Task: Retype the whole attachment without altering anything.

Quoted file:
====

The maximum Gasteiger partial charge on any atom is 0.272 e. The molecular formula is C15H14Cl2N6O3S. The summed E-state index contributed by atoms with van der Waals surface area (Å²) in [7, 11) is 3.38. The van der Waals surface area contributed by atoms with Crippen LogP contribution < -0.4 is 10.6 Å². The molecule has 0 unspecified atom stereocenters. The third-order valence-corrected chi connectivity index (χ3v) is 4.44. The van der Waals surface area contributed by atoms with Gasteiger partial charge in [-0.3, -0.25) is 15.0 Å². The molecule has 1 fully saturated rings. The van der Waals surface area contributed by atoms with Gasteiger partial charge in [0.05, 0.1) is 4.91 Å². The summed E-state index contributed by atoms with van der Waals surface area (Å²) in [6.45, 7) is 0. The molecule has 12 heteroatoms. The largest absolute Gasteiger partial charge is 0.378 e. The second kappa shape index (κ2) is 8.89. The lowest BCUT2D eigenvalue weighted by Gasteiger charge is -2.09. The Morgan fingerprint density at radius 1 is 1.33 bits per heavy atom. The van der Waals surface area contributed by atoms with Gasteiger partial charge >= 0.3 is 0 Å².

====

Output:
The maximum Gasteiger partial charge on any atom is 0.272 e. The molecular formula is C15H14Cl2N6O3S. The summed E-state index contributed by atoms with van der Waals surface area (Å²) in [7, 11) is 3.38. The van der Waals surface area contributed by atoms with Crippen LogP contribution < -0.4 is 10.6 Å². The molecule has 0 unspecified atom stereocenters. The third-order valence-corrected chi connectivity index (χ3v) is 4.44. The van der Waals surface area contributed by atoms with Gasteiger partial charge in [-0.3, -0.25) is 15.0 Å². The molecule has 1 fully saturated rings. The van der Waals surface area contributed by atoms with Gasteiger partial charge in [0.05, 0.1) is 4.91 Å². The summed E-state index contributed by atoms with van der Waals surface area (Å²) in [6.45, 7) is 0. The molecule has 12 heteroatoms. The largest absolute Gasteiger partial charge is 0.378 e. The second kappa shape index (κ2) is 8.89. The lowest BCUT2D eigenvalue weighted by Gasteiger charge is -2.09. The Morgan fingerprint density at radius 1 is 1.33 bits per heavy atom. The van der Waals surface area contributed by atoms with Gasteiger partial charge >= 0.3 is 0 Å².